The first thing we could note is the gender divide. Molly and Gerty both spread over to the right, with Molly as an outlier. Both are more proximate to the A Portrait samples than any other, which are all taken from the earlier parts of the novel, suggesting that Joyce writes women and young children using the same number of words at the same rate. As the Gerty samples move through the episode, they move closer and closer to the Bloom cluster, visually conforming that the episode starts in Gerty’s voice before he takes over, and that Bloom doesn’t think much of women’s intelligence in the main either.
Overall we can say that there doesn’t look to be a fusing of perspectives here as such. Rather than the Blephen episodes meeting halfway between the Stephen and Bloom, Stephen and Bloom already seem quite comfortably clustered at the novel’s outset. Based on the divide between Stephen’s episodes of Ulysses and A Portrait, we might say that the way in which Stephen narrates A Portrait is very different from the way in which he narrates Ulysses.This is justified I think by how sensitive the analysis is to changes in narrator, demonstrated by the Gerty/Bloom example already discussed, as well as the fact that the earlier part of Aeolous, in which Bloom is present, clusters with his samples, whereas the second part, after Stephen’s entered, clusters with the Stephen samples.
Below is the plot with the Portrait samples removed:
There are a number of ways one could use these results to interrogate the notion of Ulysses as wisdom literature. We could begin by asking after the gendered aspects of the adjective ‘wise’, and ask why so many of these books which teach us how one might best live are written by men (and how tone-deaf this argument can sound because to read Ulysses one might almost think married women weren’t let out of the house) or we could ask what interests an Irish model of bourgeois respectability might serve, along the lines of an Irish ‘keep calm and carry on’ poster.
Ulysses as a guide to life risks rendering it a novel of parts coming together, the middle-class intellectual and the middle-class working stiff holding hands across whatever barricade is supposed to be dividing them. Not that I would go to the other extreme and frame it as one of dissolution. Ulysses’ shape is one I would be loathe to put a vector to in fact; to say that Stephen and Bloom’s relationship moves from a) state to b) state would be too easy by half.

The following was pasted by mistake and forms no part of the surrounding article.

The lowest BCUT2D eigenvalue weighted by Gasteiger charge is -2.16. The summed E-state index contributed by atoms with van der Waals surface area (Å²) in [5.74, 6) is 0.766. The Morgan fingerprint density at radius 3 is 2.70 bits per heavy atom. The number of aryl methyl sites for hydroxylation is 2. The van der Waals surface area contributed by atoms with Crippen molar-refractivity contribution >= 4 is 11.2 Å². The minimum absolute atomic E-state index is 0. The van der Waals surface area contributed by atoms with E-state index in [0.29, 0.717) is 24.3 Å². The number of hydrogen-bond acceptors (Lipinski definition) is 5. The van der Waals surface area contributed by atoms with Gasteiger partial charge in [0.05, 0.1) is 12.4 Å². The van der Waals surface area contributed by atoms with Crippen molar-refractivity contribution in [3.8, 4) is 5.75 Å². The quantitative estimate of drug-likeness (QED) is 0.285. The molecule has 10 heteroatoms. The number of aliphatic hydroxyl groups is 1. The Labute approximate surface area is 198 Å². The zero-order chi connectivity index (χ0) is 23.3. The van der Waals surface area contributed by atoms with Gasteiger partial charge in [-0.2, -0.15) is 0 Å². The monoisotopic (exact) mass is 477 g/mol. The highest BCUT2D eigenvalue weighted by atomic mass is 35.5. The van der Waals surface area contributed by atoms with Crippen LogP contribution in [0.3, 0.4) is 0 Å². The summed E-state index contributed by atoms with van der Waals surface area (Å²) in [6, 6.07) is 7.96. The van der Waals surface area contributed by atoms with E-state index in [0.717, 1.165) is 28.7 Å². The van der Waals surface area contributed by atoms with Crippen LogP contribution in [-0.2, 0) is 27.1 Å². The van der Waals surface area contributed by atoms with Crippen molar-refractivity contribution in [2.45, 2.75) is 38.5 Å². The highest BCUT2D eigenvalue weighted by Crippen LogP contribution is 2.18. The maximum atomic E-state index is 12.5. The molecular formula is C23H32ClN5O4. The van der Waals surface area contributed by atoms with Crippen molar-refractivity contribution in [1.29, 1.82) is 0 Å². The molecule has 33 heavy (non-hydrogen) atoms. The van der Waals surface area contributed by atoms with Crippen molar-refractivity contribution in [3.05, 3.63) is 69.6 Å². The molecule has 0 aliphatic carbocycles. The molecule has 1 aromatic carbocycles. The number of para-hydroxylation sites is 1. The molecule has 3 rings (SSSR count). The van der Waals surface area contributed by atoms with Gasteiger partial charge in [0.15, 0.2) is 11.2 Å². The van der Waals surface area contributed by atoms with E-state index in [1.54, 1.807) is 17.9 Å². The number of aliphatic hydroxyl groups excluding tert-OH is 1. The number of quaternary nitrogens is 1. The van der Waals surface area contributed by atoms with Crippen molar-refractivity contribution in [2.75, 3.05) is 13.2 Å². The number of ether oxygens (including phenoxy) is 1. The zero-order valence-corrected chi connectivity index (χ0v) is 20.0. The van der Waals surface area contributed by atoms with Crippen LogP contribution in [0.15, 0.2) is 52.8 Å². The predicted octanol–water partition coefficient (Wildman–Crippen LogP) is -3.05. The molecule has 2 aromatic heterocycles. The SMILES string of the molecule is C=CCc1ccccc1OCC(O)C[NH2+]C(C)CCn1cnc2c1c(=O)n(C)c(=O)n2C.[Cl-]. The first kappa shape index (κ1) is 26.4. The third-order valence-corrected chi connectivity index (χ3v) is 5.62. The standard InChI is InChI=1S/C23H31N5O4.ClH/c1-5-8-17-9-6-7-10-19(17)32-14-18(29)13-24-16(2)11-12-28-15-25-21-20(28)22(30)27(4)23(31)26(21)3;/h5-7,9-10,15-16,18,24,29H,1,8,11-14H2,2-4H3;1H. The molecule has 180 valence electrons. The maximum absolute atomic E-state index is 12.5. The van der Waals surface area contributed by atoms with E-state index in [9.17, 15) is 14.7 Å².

What makes Ulyssesan interesting novel to me is its self-referentiality, the dialogue it establishes between the novel and its supposed referent of ‘real Dublin’, which is made most clear in ‘Circe’, but also in the book’s other failed attempts to understand itself, as in the cases of the characters referenced as being in particular places at particular times who may or may not be Bloom, the McIntosh mystery or the puzzle of crossing Dublin without passing a pub. In this context, I think ‘Eumaeus’ appearing as a stylistic outlier is significant.
It is in this episode that we get information about a sequence of coincidences, and resonant differences between Bloom and Stephen’s lives. The depth of these coincidences (which I won’t provide a summary of here, because I think they’re among the most poignant parts of the novel) gesture towards something a bit more cosmically ordered than the rest of the novel even as they take place within the circumscribed rituals of Irish urban middle-class life in the early twentieth century. ‘Eumaeus’ is written in a chill tone which most closely resembles that of a scientific paper, eliding the indirect discourse which ostensibly defines the rest of the text, and it is the fact that these connections are raised here rather than anywhere else that the true interest in their relationship, such as it is, is to be found.
These connections which remain unrealised by the two, rather than bring us to some Forsterian notion of connection should raise instead questions of alienation and of their unity in separation. It presents problems both epistemological and political, about how our reality is structured, the means through which it is circumscribed and how it is more defined by how little of it we are aware of rather than how much. Rather than teaching us ‘how to live’ Ulysses shows us how we do not live, how we probably won’t live and how it could so easily have been otherwise. It is no more an explanation for life as it is an explanation of itself, or Homer, or Ireland.